Well, most people from Rio I met personally actually pronounce [R] - and this pronounciation is very stereotypized around here. On the other hand, after watching some scenes from "Cidade de Deus" and "Tropa de Elite", I noted that most people really pronounce [x] - that's something I haven't noticed before. That explain why so many people in São Paulo (city) ask me if I'm from Rio :shock:

linguopolitano wrote:That demonstrates us the fact that large Brazilian cities, like Rio, São Paulo, Brasília, and others which receive a grate amount of immigrants, linguistically speaking are really melting pots of dialects. I saw many people in Rio who tried to adopt the Carioca accent and adopted only some features, but preserved some of their regional variant. So, there are some grate phonetic diversity that you can hear nowadays in Rio and sometimes it is very difficult to actually describe the contemporary Carioca dialect. My friend from UFRJ told me that they encountered many problems while doing this kind of investigations. Because of all that, some problematic questions occurred in Brazilian (socio)linguistics. What should be considered as Carioca, or Paulistano, or Brasilense original dialect? What are the changes produced by permanent influence of other Brazilian dialects that come to these cities by immigrants? Remember that Cariocas started to pronounce /s/ and /z/ in syllable codas like [ʃ] (before unvoiced consonants) and [ʒ] (before voiced ones) only after the installation of Portuguese Cort in Rio... Migrations of people (interior or exterior) are frequently the most important cause of phonetic changes in some dialect.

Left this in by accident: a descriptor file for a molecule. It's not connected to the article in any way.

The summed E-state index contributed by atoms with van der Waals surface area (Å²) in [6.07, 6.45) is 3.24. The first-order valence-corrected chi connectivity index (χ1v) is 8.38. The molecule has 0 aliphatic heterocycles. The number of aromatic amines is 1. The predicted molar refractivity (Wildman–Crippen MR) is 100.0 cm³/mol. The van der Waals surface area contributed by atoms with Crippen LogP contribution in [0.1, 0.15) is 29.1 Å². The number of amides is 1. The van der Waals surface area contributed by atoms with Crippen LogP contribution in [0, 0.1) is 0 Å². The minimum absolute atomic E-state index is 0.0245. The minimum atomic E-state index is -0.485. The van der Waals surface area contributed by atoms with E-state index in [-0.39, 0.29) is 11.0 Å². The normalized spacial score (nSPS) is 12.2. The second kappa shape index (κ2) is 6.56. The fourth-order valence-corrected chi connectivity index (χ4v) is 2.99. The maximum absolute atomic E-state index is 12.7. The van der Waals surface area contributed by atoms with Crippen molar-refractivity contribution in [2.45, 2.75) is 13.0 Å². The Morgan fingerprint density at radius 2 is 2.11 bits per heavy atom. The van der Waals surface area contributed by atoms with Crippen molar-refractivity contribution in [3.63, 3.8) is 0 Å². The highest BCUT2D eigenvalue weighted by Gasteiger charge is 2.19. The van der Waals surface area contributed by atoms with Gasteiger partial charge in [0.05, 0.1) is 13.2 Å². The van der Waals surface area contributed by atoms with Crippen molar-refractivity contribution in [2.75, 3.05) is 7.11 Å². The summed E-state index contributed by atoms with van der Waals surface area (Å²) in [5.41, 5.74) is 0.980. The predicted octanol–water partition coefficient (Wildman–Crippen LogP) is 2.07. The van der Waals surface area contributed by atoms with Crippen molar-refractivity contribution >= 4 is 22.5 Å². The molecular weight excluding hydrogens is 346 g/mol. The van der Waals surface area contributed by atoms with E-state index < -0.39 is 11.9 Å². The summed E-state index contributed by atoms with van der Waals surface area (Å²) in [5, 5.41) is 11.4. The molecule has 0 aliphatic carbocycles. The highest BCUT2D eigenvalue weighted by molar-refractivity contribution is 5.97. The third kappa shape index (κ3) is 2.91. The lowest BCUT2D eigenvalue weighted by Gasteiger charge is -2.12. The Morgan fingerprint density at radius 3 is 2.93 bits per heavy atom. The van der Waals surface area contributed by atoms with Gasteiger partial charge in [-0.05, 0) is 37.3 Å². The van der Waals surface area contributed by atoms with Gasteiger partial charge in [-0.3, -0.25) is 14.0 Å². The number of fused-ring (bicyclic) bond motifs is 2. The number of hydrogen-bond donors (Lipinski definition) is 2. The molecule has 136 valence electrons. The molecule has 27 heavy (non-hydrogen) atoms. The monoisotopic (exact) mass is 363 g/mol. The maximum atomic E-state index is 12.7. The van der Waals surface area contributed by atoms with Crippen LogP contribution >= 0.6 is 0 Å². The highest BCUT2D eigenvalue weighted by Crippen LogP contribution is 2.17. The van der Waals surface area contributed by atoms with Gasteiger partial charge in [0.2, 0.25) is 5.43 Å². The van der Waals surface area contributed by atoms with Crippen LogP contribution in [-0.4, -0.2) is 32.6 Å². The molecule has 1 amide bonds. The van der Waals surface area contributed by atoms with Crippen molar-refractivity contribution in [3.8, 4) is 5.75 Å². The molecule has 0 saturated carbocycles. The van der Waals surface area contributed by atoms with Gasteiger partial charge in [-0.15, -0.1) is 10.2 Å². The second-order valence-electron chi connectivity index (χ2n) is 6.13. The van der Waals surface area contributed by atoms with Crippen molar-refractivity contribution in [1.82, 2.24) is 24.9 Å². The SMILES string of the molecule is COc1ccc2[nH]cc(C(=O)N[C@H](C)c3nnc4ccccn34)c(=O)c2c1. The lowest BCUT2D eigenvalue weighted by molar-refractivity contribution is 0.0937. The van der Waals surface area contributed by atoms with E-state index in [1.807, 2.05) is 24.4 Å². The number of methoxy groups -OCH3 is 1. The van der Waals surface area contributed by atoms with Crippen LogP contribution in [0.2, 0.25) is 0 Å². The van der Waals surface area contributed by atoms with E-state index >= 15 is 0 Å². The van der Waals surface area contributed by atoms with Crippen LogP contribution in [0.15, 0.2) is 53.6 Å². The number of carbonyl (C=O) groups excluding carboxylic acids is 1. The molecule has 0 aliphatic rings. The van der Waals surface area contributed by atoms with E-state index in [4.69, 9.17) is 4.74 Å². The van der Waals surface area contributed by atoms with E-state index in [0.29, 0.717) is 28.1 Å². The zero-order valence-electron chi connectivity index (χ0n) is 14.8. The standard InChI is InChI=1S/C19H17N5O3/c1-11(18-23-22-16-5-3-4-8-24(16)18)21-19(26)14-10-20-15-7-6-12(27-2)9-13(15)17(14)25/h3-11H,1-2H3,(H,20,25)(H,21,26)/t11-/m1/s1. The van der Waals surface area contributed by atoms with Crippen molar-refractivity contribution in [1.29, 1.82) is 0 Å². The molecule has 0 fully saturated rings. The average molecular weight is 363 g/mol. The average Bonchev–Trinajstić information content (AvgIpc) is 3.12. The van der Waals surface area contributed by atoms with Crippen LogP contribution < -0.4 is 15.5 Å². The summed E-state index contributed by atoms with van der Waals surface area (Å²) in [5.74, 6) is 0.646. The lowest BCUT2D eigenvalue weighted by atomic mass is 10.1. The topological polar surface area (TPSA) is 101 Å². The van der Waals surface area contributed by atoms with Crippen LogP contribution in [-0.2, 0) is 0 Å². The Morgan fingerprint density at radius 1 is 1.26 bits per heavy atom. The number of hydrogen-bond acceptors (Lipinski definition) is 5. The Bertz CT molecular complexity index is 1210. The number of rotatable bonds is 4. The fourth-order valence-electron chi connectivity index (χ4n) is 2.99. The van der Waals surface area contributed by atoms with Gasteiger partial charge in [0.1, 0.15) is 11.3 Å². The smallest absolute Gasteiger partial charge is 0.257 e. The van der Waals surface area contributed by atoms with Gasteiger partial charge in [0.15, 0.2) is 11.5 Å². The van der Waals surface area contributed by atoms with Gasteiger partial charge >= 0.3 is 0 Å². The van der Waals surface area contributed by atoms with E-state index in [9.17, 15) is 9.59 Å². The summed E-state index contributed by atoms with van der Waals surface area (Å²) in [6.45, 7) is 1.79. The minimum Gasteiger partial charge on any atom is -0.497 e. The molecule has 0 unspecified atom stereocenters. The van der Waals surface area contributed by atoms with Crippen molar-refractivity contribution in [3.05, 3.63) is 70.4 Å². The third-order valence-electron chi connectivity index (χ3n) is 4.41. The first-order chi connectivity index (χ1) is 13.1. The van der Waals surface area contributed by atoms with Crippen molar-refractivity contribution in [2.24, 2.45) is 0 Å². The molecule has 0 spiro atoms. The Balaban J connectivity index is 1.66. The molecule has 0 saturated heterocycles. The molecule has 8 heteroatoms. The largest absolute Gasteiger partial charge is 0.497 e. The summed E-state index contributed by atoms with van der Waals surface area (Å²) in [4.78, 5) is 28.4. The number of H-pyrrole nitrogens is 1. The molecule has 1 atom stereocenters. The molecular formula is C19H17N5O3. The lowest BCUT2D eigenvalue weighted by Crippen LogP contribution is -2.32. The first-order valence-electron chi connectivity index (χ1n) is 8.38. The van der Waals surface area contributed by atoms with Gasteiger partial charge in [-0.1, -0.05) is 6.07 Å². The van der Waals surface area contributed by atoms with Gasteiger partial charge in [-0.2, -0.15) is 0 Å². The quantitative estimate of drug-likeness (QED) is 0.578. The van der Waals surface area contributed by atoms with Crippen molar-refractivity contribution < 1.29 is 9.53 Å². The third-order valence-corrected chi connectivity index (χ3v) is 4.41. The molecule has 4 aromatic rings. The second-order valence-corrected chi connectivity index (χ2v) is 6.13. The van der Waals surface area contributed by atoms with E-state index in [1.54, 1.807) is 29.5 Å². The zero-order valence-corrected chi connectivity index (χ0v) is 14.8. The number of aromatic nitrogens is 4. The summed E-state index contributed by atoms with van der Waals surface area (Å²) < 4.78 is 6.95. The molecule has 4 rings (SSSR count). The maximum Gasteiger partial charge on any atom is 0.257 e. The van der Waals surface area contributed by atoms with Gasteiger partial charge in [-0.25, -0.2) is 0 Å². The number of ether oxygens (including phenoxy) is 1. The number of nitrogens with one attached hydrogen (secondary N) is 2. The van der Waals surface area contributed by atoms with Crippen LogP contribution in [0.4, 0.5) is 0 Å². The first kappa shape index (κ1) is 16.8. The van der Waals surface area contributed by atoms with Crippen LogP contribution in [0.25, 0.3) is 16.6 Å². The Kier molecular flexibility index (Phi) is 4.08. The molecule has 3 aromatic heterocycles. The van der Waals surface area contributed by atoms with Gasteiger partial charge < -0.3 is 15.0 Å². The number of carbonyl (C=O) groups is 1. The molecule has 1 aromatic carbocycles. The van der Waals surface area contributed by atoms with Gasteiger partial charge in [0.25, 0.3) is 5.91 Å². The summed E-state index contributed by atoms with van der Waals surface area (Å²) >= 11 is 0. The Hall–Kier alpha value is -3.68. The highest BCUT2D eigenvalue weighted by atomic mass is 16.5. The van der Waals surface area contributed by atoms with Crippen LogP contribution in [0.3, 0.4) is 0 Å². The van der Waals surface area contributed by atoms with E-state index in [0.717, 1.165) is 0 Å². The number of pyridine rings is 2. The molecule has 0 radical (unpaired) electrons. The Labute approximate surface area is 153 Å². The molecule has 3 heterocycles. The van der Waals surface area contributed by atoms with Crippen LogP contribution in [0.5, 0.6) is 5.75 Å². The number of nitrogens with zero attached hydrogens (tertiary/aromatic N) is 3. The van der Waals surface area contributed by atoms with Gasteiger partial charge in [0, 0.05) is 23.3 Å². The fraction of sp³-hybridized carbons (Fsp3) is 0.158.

Well, the Paulistano accent itself is said by some authors to be the result of large waves of immigrants from everywhere - especially from Italy. By the way, almost every person within my social circle has at least one ancestor (frequently many or all - the later is my case) who was a late 19th or early 20th century immigrant. From this you can have a very clear idea of how much impact the immigrations have caused in BP.

Anyway, in São Paulo you will find people from everywhere from Brazil as well. Including several nordestinos, it's not different from Rio in this point.
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Re: Pronunciação do português brasileiro

Postby linguopolitano » 2010-09-11, 17:37

BlackZ wrote:Anyway, in São Paulo you will find people from everywhere from Brazil as well. Including several nordestinos, it's not different from Rio in this point.


Of course! I think São Paulo has more immigrants from all over Brazil then Rio or any other Brazilian state capital city. This certainly produced, and continue producing, many phonetic changes in the Paulistano dialect.

By the way, I was surprised when I met some people in São Paulo who were immigrants from my country. They have their own community (which has something like 4000 members) and some cultural organizations. Their children, born in São Paulo, actually speak Serbian with Paulistano accent and with many BP words included. I know this is perfectly normal for the second generation of immigrants, but it always sounds interesting to you when you see it in your language. I saw the same case in the second generation of Brazilian immigrants in my country. They almost don't have nasal vowels in their speech, for example, because of the influence of Serbian.